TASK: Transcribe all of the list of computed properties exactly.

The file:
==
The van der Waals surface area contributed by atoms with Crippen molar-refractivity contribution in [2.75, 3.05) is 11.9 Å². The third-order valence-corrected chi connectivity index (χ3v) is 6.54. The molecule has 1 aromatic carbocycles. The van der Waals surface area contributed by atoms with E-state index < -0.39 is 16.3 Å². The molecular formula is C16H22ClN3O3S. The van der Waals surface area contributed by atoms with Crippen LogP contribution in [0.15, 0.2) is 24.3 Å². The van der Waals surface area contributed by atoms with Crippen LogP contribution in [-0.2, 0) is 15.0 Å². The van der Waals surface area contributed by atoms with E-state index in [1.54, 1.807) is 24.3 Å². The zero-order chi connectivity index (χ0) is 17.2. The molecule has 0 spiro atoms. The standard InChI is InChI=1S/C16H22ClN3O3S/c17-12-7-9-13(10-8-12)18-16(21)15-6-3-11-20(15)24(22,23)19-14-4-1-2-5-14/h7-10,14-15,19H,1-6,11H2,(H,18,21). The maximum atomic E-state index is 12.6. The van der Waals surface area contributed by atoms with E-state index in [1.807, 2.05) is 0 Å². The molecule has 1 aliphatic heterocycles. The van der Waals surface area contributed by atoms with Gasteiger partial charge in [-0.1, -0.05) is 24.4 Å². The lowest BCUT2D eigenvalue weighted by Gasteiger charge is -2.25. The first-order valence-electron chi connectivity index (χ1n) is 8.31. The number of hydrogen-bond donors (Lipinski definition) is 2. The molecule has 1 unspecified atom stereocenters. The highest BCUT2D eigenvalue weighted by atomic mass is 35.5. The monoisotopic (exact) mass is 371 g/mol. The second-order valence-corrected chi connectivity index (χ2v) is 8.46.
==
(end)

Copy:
The van der Waals surface area contributed by atoms with Crippen molar-refractivity contribution in [2.75, 3.05) is 11.9 Å². The third-order valence-corrected chi connectivity index (χ3v) is 6.54. The molecule has 1 aromatic carbocycles. The van der Waals surface area contributed by atoms with E-state index < -0.39 is 16.3 Å². The molecular formula is C16H22ClN3O3S. The van der Waals surface area contributed by atoms with Crippen LogP contribution in [0.15, 0.2) is 24.3 Å². The van der Waals surface area contributed by atoms with Crippen LogP contribution in [-0.2, 0) is 15.0 Å². The van der Waals surface area contributed by atoms with E-state index in [1.54, 1.807) is 24.3 Å². The zero-order chi connectivity index (χ0) is 17.2. The molecule has 0 spiro atoms. The standard InChI is InChI=1S/C16H22ClN3O3S/c17-12-7-9-13(10-8-12)18-16(21)15-6-3-11-20(15)24(22,23)19-14-4-1-2-5-14/h7-10,14-15,19H,1-6,11H2,(H,18,21). The maximum atomic E-state index is 12.6. The van der Waals surface area contributed by atoms with E-state index in [1.807, 2.05) is 0 Å². The molecule has 1 aliphatic heterocycles. The van der Waals surface area contributed by atoms with Gasteiger partial charge in [-0.1, -0.05) is 24.4 Å². The lowest BCUT2D eigenvalue weighted by Gasteiger charge is -2.25. The first-order valence-electron chi connectivity index (χ1n) is 8.31. The number of hydrogen-bond donors (Lipinski definition) is 2. The molecule has 1 unspecified atom stereocenters. The highest BCUT2D eigenvalue weighted by atomic mass is 35.5. The monoisotopic (exact) mass is 371 g/mol. The second-order valence-corrected chi connectivity index (χ2v) is 8.46.